Definition of salvage in English:

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Pronunciation: /ˈsalvij/


[with object]
1Rescue (a wrecked or disabled ship or its cargo) from loss at sea: an emerald and gold cross was salvaged from the wreck
More example sentences
  • The rescue boat attempted to salvage the smaller vessel yesterday.
  • A number of attempts were made to salvage the ship but when they failed she was dispersed using explosives.
  • Attempts to salvage the ship were hampered by thick fog on Saturday night and the bad weather continued yesterday morning, French coastguards said.
rescue, save, recover, retrieve, raise, reclaim
1.1Retrieve or preserve (something) from potential loss or adverse circumstances: it was the only crumb of comfort he could salvage from the ordeal
More example sentences
  • The threat to Mr Trimble's leadership will be assessed at the launch of a new round of intense talks aimed at salvaging the peace process in Downing Street today.
  • But public relations guru Max Clifford said he needs to start a media campaign to help him ‘win friends and influence people’ if he is to stand any chance of salvaging his career.
  • He still ‘feels like a Celtic player’ but appreciates there is no prospect of him salvaging his reputation under O'Neill.
retain, preserve, conserve;
regain, recoup, redeem, snatch


1The rescue of a wrecked or disabled ship or its cargo from loss at sea: [as modifier]: a salvage operation was under way
More example sentences
  • Smit Marine, which is running salvage operations on both ships, has been both airlifting fuel off the Sagitarius and burning it off.
  • The technical details of its salvage are one of the truly great stories of deep-sea salvage operations.
  • A salvage operation was underway to find the helicopters' black box flight recorders and weapons.
rescue, recovery, reclamation
1.1The cargo saved from a wrecked or sunken ship: salvage taken from a ship that had sunk in the river
More example sentences
  • The salvage included a representative group of the earliest Colombian silver cobs, some dispersed privately, others offered at the Christie's New York auction of June, 1988.
  • Only Key West, the last link in the chain, had anything like a town, its fortune based on selling salvage from ships wrecked on the reef that shadows the Keys.
1.2The rescue of property or material from potential loss or destruction.
Example sentences
  • In the case of rehabilitation or remodeling, LEED points can be earned through salvage and reuse of materials.
  • It may be that the plane reached the site as a result of salvage or scavenging from a more wealthy site in the neighbourhood which had been abandoned.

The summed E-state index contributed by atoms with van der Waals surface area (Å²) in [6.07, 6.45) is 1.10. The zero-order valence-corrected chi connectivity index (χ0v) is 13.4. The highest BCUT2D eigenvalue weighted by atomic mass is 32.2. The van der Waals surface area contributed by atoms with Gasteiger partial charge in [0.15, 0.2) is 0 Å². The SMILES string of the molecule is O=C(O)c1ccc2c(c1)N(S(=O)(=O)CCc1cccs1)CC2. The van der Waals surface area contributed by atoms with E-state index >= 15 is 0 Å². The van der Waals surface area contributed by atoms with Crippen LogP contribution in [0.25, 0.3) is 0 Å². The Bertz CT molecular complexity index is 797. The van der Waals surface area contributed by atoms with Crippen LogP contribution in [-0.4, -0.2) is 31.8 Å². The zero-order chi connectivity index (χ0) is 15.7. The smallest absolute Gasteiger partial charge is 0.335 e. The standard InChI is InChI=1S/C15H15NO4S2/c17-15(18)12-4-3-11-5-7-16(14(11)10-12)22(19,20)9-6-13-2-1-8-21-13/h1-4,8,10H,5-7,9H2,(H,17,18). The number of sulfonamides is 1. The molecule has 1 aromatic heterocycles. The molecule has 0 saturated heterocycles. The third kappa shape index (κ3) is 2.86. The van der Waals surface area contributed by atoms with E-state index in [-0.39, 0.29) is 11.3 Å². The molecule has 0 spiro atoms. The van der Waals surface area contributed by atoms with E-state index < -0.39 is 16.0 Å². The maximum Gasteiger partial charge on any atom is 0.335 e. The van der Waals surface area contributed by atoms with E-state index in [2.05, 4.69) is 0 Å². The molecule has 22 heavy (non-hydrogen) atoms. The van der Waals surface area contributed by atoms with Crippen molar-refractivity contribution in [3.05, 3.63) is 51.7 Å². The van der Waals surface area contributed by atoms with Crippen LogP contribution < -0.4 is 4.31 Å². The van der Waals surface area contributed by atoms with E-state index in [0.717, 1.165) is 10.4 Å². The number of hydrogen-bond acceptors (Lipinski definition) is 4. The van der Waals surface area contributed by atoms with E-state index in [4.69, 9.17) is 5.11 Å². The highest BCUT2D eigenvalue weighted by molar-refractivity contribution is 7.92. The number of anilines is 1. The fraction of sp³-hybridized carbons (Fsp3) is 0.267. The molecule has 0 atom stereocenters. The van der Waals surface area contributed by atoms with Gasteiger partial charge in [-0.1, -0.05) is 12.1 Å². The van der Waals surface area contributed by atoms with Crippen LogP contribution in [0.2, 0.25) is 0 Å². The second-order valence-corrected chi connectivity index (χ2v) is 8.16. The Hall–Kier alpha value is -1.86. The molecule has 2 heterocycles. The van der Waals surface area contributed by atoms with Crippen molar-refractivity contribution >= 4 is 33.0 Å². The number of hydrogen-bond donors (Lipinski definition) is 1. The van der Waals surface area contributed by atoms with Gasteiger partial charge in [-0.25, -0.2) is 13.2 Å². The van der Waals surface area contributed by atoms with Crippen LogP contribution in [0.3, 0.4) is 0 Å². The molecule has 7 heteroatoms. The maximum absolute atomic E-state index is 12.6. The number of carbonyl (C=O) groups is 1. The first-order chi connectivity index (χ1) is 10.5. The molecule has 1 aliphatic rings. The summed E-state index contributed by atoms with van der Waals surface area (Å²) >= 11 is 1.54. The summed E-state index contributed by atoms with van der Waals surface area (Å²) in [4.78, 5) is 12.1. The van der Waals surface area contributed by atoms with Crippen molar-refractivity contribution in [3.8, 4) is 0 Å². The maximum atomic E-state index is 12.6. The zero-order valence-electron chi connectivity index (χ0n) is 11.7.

• Should you find the entire sub floor to be too badly damaged for salvage, it will be best to lay new one.
1.3 Law Payment made or due to a person who has saved a ship or its cargo.
Example sentences
  • The reward for such assistance was a generous salvage payment based on the percentage of the value of the saved cargo and boat.
  • The Crown or the owner of the property pays this salvage payment, or the finder may receive the property instead of payment.
  • If the insurer exercises the option to replace the automobile or pays the actual cash value of the automobile, the salvage, if any, shall vest in the insurer.



Example sentences
  • He says he'll have his people cut and refit whatever is salvageable to clean up some problems, like the balky radar receiver, but some things, like the starboard weapons array and armor, are little more than fused scrap now.
  • He was trying to estimate the scrap value of steel, copper, aluminum, and salvageable brick and other salvageable materials like doors and toilets.
  • Unharmed or salvageable from the attack were land installation, power stations, all submarines and stores of gasoline. The gasoline enabled shipyards to repair all the salvageable ships.


Example sentences
  • The story goes, after discovering a passenger ship missing since 1953 floating adrift on the Bering Sea, salvagers claim the vessel as their own.
  • The hulls lie in relatively shallow water and have long been raided by salvagers and souvenir hunters, despite their status as war graves.
  • The 44,000 tonne Prestige had sustained a near 50 ft crack in the hull below the waterline that made it unable to proceed under its own power while salvagers sought a port to do repairs or transfer the oil to another vessel.


Mid 17th century (as a noun denoting payment for saving a ship or its cargo): from French, from medieval Latin salvagium, from Latin salvare 'to save'. The verb dates from the late 19th century.

  • safety from Middle English:

    Like safe, this ultimately comes from Latin salvus ‘uninjured, safe’, also the source of salvage (late 17th century) originally payment for saving a ship, salver, salvation (Middle English), and save. The proverb there is safety in numbers has echoes in the biblical Proverbs: ‘In the multitude of counsellors there is safety’. The first to use the modern phrasing was Jane Austen in her novel Emma, published in 1814: ‘She determined to call upon them and seek safety in numbers.’

For editors and proofreaders

Syllabification: sal·vage

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